What do I mean by the full depth of the christian life? It’s quite simple. We live during an era of Christ’s already-not yet Kingdom. As such Christians will inevitably encounter the full spectrum of human emotions and experiences. Over time sermons should prepare the covenantal people for life and death, love and hate, hope and fear, joy and sorrow, renewal and corruption, tranquility and anxiety, clarity and confusion, grace and judgment, thanksgiving and lament, rest and fatigue, relief and agony, growth and stagnation, faithfulness and disobedience, peace and conflict, invigoration and apathy, truth and lies, humility and arrogance, creation and destruction, blessing and curse, success and failure, delight and disappointment, praise and slander, commendation and rebuke, kindness and wrath, acceptance and rejection, trust and doubt… All of it.

OK, but what about the practical nuts and bolts of duration and rhetorical strategy? I see no need for it to exceed 30 minutes. Let’s be honest. When a sermon goes upwards of an hour it’s usually because the pastor is a) trying to cram in way too much, b) unnecessarily repeating things, c) using way too many jokes, anecdotes, and analogies, or d) didn’t adequately think through things beforehand. As Dan once put it,

I value the preaching of Scripture, but there’s nothing sacred about an extended sermon. Most pastors go half again as long as they need to simply because they’re lazy. They’re making it up or figuring it out on the spot and forcing their congregations to suffer through the process. It’s poor spiritual leadership.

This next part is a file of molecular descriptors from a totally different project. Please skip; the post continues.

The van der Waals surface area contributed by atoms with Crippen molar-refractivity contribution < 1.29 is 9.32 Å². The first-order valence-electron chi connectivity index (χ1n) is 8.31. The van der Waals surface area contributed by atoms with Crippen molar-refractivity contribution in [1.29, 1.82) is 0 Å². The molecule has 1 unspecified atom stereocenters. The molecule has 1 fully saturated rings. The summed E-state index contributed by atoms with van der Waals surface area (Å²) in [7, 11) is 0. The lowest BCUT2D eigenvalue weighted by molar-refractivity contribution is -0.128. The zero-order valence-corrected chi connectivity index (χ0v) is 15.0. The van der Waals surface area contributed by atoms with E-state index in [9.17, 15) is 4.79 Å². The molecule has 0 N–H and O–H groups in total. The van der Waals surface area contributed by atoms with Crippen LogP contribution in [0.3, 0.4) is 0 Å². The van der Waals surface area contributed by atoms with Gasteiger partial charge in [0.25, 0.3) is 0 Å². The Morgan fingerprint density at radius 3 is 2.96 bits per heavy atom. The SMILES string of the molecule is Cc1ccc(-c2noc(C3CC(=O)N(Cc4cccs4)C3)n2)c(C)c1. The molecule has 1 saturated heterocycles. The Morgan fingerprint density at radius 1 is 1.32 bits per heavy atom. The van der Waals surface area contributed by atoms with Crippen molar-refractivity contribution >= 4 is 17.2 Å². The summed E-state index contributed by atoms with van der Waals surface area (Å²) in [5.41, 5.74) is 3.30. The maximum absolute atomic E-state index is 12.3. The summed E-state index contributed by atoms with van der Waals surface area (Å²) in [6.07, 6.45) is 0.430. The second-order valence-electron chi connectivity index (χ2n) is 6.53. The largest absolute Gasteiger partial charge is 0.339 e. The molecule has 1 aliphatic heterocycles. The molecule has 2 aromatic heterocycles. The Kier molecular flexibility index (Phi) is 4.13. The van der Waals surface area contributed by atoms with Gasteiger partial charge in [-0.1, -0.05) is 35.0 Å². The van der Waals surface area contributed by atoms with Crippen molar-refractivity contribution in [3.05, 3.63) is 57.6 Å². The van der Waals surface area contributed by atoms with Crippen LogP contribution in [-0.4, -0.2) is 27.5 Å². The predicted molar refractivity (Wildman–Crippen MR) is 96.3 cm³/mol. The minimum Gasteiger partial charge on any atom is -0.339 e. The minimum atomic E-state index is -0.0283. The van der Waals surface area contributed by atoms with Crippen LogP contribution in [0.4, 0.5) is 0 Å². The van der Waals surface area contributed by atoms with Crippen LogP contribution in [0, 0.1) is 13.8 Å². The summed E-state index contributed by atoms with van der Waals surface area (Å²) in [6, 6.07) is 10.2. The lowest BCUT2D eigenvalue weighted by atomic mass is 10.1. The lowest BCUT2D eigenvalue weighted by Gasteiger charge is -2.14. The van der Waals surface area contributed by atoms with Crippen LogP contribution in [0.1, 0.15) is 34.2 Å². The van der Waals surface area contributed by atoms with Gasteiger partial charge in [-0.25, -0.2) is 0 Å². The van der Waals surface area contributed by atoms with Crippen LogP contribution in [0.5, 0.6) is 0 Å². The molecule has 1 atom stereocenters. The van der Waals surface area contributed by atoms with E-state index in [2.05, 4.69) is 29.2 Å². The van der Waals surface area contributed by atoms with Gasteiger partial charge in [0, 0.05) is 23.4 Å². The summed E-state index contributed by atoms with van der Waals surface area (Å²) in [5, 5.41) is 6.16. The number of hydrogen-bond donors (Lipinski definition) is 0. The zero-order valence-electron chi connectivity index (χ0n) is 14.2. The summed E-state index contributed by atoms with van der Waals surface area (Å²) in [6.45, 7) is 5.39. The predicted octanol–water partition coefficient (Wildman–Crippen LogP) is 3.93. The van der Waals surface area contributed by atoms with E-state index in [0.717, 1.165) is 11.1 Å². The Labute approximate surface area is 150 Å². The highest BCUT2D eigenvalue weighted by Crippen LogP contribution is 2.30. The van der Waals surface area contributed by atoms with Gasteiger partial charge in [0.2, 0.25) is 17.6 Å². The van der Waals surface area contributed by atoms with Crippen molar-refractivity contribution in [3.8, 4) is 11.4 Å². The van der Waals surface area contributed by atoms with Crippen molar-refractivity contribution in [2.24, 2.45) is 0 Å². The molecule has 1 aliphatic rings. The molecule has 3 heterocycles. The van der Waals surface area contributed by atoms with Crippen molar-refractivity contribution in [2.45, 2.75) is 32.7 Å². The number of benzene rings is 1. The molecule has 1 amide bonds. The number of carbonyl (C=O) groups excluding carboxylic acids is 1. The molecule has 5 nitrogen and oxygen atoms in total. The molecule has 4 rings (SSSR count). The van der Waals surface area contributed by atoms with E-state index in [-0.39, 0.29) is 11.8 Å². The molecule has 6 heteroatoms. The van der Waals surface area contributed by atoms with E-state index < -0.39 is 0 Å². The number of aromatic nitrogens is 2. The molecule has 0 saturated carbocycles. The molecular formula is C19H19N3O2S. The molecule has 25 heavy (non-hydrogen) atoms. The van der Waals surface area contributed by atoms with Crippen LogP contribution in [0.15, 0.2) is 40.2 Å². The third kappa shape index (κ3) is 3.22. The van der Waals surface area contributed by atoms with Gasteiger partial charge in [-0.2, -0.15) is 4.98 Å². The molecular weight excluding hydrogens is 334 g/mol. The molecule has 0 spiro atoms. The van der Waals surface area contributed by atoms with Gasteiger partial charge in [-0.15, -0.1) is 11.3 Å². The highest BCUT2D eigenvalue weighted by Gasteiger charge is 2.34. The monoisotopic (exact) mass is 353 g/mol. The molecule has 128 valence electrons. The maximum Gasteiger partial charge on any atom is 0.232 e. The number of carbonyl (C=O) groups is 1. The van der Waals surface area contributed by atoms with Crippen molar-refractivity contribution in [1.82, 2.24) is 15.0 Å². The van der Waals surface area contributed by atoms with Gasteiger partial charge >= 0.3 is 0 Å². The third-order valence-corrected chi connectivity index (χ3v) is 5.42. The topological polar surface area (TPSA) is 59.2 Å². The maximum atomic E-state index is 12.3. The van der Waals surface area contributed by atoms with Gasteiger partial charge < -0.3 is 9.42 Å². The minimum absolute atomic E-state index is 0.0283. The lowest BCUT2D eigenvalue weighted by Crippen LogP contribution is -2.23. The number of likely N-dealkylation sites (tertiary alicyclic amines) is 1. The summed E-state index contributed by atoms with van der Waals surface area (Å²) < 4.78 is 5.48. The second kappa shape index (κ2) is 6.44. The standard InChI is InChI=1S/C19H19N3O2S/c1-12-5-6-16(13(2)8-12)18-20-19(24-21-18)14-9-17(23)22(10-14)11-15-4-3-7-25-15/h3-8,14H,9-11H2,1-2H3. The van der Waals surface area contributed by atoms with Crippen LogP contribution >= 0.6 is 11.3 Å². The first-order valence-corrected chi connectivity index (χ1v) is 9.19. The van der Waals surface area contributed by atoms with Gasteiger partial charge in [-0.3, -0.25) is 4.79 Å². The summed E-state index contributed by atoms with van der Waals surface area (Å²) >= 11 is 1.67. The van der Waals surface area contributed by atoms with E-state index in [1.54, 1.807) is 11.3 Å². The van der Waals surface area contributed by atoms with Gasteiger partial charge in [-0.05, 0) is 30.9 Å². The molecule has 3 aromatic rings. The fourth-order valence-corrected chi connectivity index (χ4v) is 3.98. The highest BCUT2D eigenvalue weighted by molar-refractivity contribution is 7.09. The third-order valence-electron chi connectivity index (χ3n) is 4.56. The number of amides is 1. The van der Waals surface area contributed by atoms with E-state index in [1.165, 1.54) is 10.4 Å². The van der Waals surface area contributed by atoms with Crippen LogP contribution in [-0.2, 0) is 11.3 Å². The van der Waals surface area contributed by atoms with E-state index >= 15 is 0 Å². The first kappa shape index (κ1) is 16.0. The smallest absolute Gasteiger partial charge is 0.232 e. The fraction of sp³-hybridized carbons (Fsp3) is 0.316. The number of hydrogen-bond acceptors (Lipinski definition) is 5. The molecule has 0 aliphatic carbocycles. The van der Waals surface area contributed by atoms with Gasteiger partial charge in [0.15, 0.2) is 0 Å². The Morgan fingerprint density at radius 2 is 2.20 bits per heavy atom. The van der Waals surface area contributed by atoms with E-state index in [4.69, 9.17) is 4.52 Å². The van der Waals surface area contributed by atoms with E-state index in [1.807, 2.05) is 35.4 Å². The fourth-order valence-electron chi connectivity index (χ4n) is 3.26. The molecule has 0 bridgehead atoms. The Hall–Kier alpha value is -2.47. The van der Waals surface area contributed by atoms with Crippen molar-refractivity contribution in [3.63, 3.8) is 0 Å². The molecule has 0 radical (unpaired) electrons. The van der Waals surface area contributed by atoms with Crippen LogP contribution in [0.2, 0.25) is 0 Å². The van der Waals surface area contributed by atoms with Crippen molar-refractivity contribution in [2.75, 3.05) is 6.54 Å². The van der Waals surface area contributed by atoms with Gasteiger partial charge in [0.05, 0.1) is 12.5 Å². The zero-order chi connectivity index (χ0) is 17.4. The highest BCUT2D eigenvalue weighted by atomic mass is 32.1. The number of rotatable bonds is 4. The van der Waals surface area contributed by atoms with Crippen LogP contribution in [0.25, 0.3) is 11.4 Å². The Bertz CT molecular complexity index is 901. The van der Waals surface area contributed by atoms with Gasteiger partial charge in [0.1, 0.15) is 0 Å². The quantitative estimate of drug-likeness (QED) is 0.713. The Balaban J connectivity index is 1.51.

Following in Dan’s footsteps, I love manuscript sermons. Just reading what has already been written. It doesn’t have to come off as academic, dry, or impersonal. In fact, if done well it can be quite accessible–even conversational. Plus it saves a lot of time and requires the prep work of study and prayer be done beforehand. It’s more difficult, and that’s precisely why I like it. It requires the preacher to step up.

Lastly, I’m serious when I talk about sticking to the biblical text. As well-intended as they may be, I don’t particularly care for sermons that end up being something of a weekly, public diary. The same holds true of systematic and historical treatises coming from the pulpit. I don’t want to hear about Federal Headship vs. Seminalism or arguments for and against the Filioque clause, let alone the battle royale between Calvinism, Arminianism, and Open Theism. Shoot, I wouldn’t even like a sermon about the Trinity. Those issues can and should be explored with vigor, but my preference is that would happen in another context such as Sunday School or small groups. It’s really quite simple but I’ll say it again: My hope and aspiration for any sermon is that the listener will be saturated not by the assorted musings of the preacher but by Holy Scripture.